For the details of downloading file in R, please refer to:

Thursday, September 25, 2014

Which sorting algorithm is used when the DMBS executes an 'ORDER BY" SQL statement?

The answer to my question may depend on which database we are using. My bet is that we can not find the answer from the official documentation of RDBMS, such as Oracle and SQL Server. This is somewhat consistent with SQL as a 4th generation language.

Another similar question is "how can I sort a 10G of data while I have only 4G of memory"?

The answer should be "correlated" to "External Sorting" and "Internal Sorting", and usually beyond the in-memory sorting taught in general algorithm textbook.

Here are the links to two articles:

How things works : SQL Order By Clause

"Implementing Sorting in Database Systems" by GOETZ GRAEFE from Microsoft provides more detailed discussion on the sorting algorithm in DBMS.

Sunday, September 21, 2014

Fun with LeetCode?

I got the link to Leetcode from my colleagues this Thursday and planned to give it a try this weekend. The listed problems are pretty fun to solve. Here are two examples(with the highest AC rate and the lowest AC rate) I tried today.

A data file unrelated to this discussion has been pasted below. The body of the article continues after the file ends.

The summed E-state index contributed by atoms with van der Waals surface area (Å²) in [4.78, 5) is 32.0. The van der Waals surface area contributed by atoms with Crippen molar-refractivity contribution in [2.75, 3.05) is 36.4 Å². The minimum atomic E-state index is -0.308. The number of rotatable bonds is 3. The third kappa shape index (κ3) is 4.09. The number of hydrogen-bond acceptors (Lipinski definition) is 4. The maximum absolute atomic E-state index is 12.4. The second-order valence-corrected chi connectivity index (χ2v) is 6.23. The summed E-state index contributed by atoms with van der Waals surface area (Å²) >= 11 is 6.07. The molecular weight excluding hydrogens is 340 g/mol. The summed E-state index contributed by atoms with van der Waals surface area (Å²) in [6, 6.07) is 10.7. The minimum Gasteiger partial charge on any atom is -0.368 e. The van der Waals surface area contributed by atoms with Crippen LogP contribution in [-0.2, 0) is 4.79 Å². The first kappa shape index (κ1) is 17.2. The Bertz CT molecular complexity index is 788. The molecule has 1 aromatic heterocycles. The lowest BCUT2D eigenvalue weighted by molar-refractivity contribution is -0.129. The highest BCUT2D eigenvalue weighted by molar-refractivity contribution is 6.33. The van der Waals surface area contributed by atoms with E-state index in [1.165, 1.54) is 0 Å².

Max Points on a Line:

package my_java;

public class MaxNumPoint {
    public int maxPoints(Point[] points) {
    int maxnum = 0;
        int n = points.length;
        int n2 = n*(n-1)/2;
        double[] theta = new double[n2];
        double[] alpha = new double[n2];
        int k = 0;

        for (int i=0; i<n; i++) {
            for(int j=i+1; j<n; j++) {
                Point pt1 = points[i];
                Point pt2 = points[j];
                if (pt1.x != pt2.x) {
                    theta[k] = 1.0*(pt2.y - pt1.y)/(pt2.x - pt1.x);
                    alpha[k] = pt1.y - pt1.x*theta[k];
                } else {
                    theta[k] = Double.MAX_VALUE;
                    alpha[k] = pt1.x;

        for (int i = 0; i < n2; i++) {
        k = 0;
    if (theta[i] == Double.MAX_VALUE) {
            for (int j = 0 ; j < n; j++) {
            if (Math.abs(points[j].x - alpha[i]) < 0.01) {
                if (k > maxnum) {
                maxnum = k;